Posted on October 2, 2018 -
I often start to share a particularly juicy piece of bad news with my partner only to have her stop me because it is having an unpleasant effect upon her. I simply assume that is because she is hyper-sensitive (which she is), but she may not be alone in this, as a study done in 2012 reveals.
Not long ago we got our news by actively seeking out a newspaper, or a news program on the t.v. or radio. Now with the advent of news channels, internet and smartphones, the constant media contact translates to omnipresent, constantly updated news. Which is usually bad news (“If it bleeds it leads.”)
Researchers from Wayne State University, in Detroit, decided to test the impact that this new, constant exposure to negative news might have on people.
Their premise: “Given that most information conveyed in the media is negative and that upon perception of threat, the brain activates the stress system, which leads to cortisol secretion, we decided to determine how healthy individuals react to media information.”
They sought to determine three things: “whether reading real negative news (1) is physiologically stressful, (2) modulates one’s propensity to be stress reactive to a subsequent stressor and (3) modulates remembrance for these news.”
The 60 subjects (30 men and 30 women) were randomly assigned to either 24 neutral news stories or to 24 negative stories, for 10 minutes (all real news). Participants were then given a psychosocial stressor (the Trier Social Stress Test).
Test results showed that while reading negative news did not lead to an immediate increase in cortisol levels, it did lead to a significant increase in cortisol to a subsequent stressor (the Trier Social Stress Test). But only in women. Women also remembered the negative news stories much better than men did. (This increase in cortisol when exposed to subsequent stressors did not occur in the women, or men, who read the neutral news stories.)
The researchers concluded: “Based on these results, we suggest that exposition to negative news media on a regular basis can have its toll on the capacity of women to more strongly react to other environmental stressors of their daily life.”
It is interesting to also look at what they believe may underlie the different responses of men and women to negative news. From an evolutionary perspective this difference in responses may be due to how men and women’s stress systems evolved differently.
Current theory suggests that women’s stress system has evolved to ensure both their own survival and that of the their offspring as well. This need for ensuring the survival of offspring has resulted in women having a higher degree of empathy than men (no doubt about that).
So, whereas a man can remain emotionally distant from bad news that doesn’t relate to himself, or his immediate family (or friends), women are by nature sensitive to “threats that are directed to other people and not to the self, resulting in a a stronger effect on the physiological stress system of women”.
This same evolutionary principle “could also promote women’s memory for the negative news. In fact, in order to ensure the protection of their offspring, it is primordial for women to remember the potential threats surrounding their environment.” Study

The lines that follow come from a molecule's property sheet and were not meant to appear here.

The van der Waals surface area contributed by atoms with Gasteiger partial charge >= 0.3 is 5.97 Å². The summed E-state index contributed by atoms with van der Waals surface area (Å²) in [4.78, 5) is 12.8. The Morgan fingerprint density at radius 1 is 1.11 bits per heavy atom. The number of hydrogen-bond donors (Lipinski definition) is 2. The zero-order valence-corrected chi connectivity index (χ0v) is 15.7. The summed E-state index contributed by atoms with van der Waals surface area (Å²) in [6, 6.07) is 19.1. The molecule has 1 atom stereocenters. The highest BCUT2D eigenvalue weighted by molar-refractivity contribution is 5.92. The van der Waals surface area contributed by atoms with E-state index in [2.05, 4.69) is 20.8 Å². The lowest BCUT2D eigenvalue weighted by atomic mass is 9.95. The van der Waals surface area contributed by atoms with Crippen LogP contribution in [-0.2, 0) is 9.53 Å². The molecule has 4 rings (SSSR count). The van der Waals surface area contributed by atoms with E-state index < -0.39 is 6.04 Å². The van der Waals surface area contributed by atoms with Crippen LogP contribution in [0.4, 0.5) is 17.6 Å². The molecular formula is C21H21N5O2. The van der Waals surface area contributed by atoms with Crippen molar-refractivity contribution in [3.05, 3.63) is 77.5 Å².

We have this tendency to think that staying up on the news is important to modern living. But, as I get older (61 years now) I find that the news is always pretty much the same stories recycled over and over again. (N. Korea rattles its sabre, the World gets upset and offers them money to stop doing it: they stop for awhile and 10 years later the same cycle occurs. Politicians prove to be corrupt. Etc.)
I am realizing that my awareness of what passes for news does little to improve my life on a day to day basis, nor does my awareness of these stories have an effect on how the world turns. Occasionally there is something in our backyard that we can have an effect on, if we act, but outside of these local events, and perhaps voting, I would guess that, at least for most women, it would be better to avoid bad news as much as possible.
Might I suggest instead of regular newsfeed (which as it polarizes between left and right, tends towards being unbalanced anyways) that women consider the new website from former Talking Heads frontman David Byrne. He recently launched the “Reasons to Be Cheerful” web site.
Byrne identifies common qualities among the stories posted on the site: “Almost all of these initiatives are local, they come from cities or small regions who have taken it upon themselves to try something that might offer a better alternative than what exists.” These stories about people working to improve the human condition, have developed in a “bottom up, community and individually driven” manner. The stories come from all over the world, but could potentially work in any culture, all “have been tried and proven to be successful” and “can be copied and scaled up”.
The site is not very large yet, but hopefully it will grow as more people find out about it and contribute to it. Uplifting stories tend to lift us all up a bit, after all, how great was the Thai cave rescue story? The world needs more news like that. Reasons To Be Cheerful